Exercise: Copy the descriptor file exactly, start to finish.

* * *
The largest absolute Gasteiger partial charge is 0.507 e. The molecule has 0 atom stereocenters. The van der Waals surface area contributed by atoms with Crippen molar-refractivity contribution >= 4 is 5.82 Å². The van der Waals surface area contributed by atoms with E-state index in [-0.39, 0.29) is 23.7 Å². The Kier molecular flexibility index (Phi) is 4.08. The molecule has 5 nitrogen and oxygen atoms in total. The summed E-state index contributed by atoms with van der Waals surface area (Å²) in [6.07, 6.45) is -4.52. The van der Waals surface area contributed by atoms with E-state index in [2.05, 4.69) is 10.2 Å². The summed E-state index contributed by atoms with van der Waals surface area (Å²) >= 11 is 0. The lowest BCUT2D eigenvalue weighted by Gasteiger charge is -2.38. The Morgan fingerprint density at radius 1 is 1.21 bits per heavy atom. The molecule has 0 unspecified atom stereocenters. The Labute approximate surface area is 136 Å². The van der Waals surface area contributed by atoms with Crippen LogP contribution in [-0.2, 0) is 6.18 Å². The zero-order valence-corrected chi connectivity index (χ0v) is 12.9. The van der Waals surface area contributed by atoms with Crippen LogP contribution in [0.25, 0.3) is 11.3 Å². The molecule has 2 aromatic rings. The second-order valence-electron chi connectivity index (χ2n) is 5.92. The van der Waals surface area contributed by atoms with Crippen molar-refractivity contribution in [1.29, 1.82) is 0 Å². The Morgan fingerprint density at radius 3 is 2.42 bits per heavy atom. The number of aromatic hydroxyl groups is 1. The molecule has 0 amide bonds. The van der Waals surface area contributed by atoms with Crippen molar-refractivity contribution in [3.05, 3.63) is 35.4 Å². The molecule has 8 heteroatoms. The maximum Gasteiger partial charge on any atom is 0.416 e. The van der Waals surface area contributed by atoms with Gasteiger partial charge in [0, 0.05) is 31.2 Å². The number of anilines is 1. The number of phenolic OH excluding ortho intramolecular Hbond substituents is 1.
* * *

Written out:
The largest absolute Gasteiger partial charge is 0.507 e. The molecule has 0 atom stereocenters. The van der Waals surface area contributed by atoms with Crippen molar-refractivity contribution >= 4 is 5.82 Å². The van der Waals surface area contributed by atoms with E-state index in [-0.39, 0.29) is 23.7 Å². The Kier molecular flexibility index (Phi) is 4.08. The molecule has 5 nitrogen and oxygen atoms in total. The summed E-state index contributed by atoms with van der Waals surface area (Å²) in [6.07, 6.45) is -4.52. The van der Waals surface area contributed by atoms with E-state index in [2.05, 4.69) is 10.2 Å². The summed E-state index contributed by atoms with van der Waals surface area (Å²) >= 11 is 0. The lowest BCUT2D eigenvalue weighted by Gasteiger charge is -2.38. The Morgan fingerprint density at radius 1 is 1.21 bits per heavy atom. The molecule has 0 unspecified atom stereocenters. The Labute approximate surface area is 136 Å². The van der Waals surface area contributed by atoms with Crippen LogP contribution in [-0.2, 0) is 6.18 Å². The zero-order valence-corrected chi connectivity index (χ0v) is 12.9. The van der Waals surface area contributed by atoms with Crippen LogP contribution in [0.25, 0.3) is 11.3 Å². The molecule has 2 aromatic rings. The second-order valence-electron chi connectivity index (χ2n) is 5.92. The van der Waals surface area contributed by atoms with Crippen molar-refractivity contribution in [1.29, 1.82) is 0 Å². The Morgan fingerprint density at radius 3 is 2.42 bits per heavy atom. The number of aromatic hydroxyl groups is 1. The molecule has 0 amide bonds. The van der Waals surface area contributed by atoms with Crippen molar-refractivity contribution in [3.05, 3.63) is 35.4 Å². The molecule has 8 heteroatoms. The maximum Gasteiger partial charge on any atom is 0.416 e. The van der Waals surface area contributed by atoms with Gasteiger partial charge in [0, 0.05) is 31.2 Å². The number of anilines is 1. The number of phenolic OH excluding ortho intramolecular Hbond substituents is 1.